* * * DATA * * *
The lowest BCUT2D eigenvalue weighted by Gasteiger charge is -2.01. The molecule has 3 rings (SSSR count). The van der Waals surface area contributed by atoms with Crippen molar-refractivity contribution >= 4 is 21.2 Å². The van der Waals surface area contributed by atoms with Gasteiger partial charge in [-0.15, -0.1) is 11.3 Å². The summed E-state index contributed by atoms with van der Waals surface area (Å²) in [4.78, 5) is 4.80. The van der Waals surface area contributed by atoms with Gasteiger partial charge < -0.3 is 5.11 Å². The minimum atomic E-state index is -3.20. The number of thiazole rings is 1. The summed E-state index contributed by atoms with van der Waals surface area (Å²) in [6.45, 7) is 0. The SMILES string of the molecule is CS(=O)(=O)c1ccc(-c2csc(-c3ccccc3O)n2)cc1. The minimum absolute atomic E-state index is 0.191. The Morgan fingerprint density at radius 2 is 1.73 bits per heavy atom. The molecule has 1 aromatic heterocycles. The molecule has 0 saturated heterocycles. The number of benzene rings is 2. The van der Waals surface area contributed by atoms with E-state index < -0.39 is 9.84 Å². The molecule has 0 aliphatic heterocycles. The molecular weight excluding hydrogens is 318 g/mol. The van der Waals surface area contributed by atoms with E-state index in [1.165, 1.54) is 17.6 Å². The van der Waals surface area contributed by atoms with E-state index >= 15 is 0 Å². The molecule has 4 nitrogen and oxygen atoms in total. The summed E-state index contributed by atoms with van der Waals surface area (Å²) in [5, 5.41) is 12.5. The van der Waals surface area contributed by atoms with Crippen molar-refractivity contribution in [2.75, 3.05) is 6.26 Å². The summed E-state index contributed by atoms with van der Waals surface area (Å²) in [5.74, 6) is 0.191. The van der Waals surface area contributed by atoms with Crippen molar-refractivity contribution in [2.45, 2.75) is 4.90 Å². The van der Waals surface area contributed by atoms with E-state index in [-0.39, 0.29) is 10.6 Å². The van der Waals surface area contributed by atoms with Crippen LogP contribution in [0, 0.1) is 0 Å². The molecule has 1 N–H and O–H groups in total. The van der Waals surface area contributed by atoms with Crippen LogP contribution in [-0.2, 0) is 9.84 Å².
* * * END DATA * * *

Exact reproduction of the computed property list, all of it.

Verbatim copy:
The lowest BCUT2D eigenvalue weighted by Gasteiger charge is -2.01. The molecule has 3 rings (SSSR count). The van der Waals surface area contributed by atoms with Crippen molar-refractivity contribution >= 4 is 21.2 Å². The van der Waals surface area contributed by atoms with Gasteiger partial charge in [-0.15, -0.1) is 11.3 Å². The summed E-state index contributed by atoms with van der Waals surface area (Å²) in [4.78, 5) is 4.80. The van der Waals surface area contributed by atoms with Gasteiger partial charge < -0.3 is 5.11 Å². The minimum atomic E-state index is -3.20. The number of thiazole rings is 1. The summed E-state index contributed by atoms with van der Waals surface area (Å²) in [6.45, 7) is 0. The SMILES string of the molecule is CS(=O)(=O)c1ccc(-c2csc(-c3ccccc3O)n2)cc1. The minimum absolute atomic E-state index is 0.191. The Morgan fingerprint density at radius 2 is 1.73 bits per heavy atom. The molecule has 1 aromatic heterocycles. The molecule has 0 saturated heterocycles. The number of benzene rings is 2. The van der Waals surface area contributed by atoms with E-state index < -0.39 is 9.84 Å². The molecule has 0 aliphatic heterocycles. The molecular weight excluding hydrogens is 318 g/mol. The van der Waals surface area contributed by atoms with E-state index in [1.165, 1.54) is 17.6 Å². The van der Waals surface area contributed by atoms with E-state index >= 15 is 0 Å². The molecule has 4 nitrogen and oxygen atoms in total. The summed E-state index contributed by atoms with van der Waals surface area (Å²) in [5, 5.41) is 12.5. The van der Waals surface area contributed by atoms with Crippen molar-refractivity contribution in [2.75, 3.05) is 6.26 Å². The summed E-state index contributed by atoms with van der Waals surface area (Å²) in [5.74, 6) is 0.191. The van der Waals surface area contributed by atoms with Crippen molar-refractivity contribution in [2.45, 2.75) is 4.90 Å². The van der Waals surface area contributed by atoms with E-state index in [-0.39, 0.29) is 10.6 Å². The van der Waals surface area contributed by atoms with Crippen LogP contribution in [0, 0.1) is 0 Å². The molecule has 1 N–H and O–H groups in total. The van der Waals surface area contributed by atoms with Crippen LogP contribution in [-0.2, 0) is 9.84 Å².